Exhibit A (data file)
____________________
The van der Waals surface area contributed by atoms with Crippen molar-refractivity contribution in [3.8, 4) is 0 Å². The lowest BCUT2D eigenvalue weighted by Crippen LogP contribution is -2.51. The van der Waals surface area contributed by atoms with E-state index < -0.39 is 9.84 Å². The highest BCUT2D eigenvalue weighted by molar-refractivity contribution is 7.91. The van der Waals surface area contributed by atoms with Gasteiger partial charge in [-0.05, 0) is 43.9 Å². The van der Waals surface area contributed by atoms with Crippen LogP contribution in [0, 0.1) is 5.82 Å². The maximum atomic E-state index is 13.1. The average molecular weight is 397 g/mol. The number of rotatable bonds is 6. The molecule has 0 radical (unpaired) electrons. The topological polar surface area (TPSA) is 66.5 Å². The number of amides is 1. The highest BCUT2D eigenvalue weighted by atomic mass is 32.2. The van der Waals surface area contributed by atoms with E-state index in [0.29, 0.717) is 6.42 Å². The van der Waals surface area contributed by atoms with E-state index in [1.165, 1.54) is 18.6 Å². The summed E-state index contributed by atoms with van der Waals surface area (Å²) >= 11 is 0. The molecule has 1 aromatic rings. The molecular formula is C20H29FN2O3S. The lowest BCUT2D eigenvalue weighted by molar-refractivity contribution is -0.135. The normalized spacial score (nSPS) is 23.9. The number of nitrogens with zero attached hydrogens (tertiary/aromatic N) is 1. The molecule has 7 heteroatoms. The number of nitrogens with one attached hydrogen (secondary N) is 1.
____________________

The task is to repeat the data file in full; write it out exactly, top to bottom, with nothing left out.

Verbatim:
The van der Waals surface area contributed by atoms with Crippen molar-refractivity contribution in [3.8, 4) is 0 Å². The lowest BCUT2D eigenvalue weighted by Crippen LogP contribution is -2.51. The van der Waals surface area contributed by atoms with E-state index < -0.39 is 9.84 Å². The highest BCUT2D eigenvalue weighted by molar-refractivity contribution is 7.91. The van der Waals surface area contributed by atoms with Gasteiger partial charge in [-0.05, 0) is 43.9 Å². The van der Waals surface area contributed by atoms with Crippen LogP contribution in [0, 0.1) is 5.82 Å². The maximum atomic E-state index is 13.1. The average molecular weight is 397 g/mol. The number of rotatable bonds is 6. The molecule has 0 radical (unpaired) electrons. The topological polar surface area (TPSA) is 66.5 Å². The number of amides is 1. The highest BCUT2D eigenvalue weighted by atomic mass is 32.2. The van der Waals surface area contributed by atoms with E-state index in [0.29, 0.717) is 6.42 Å². The van der Waals surface area contributed by atoms with E-state index in [1.165, 1.54) is 18.6 Å². The summed E-state index contributed by atoms with van der Waals surface area (Å²) >= 11 is 0. The molecule has 1 aromatic rings. The molecular formula is C20H29FN2O3S. The lowest BCUT2D eigenvalue weighted by molar-refractivity contribution is -0.135. The normalized spacial score (nSPS) is 23.9. The number of nitrogens with zero attached hydrogens (tertiary/aromatic N) is 1. The molecule has 7 heteroatoms. The number of nitrogens with one attached hydrogen (secondary N) is 1.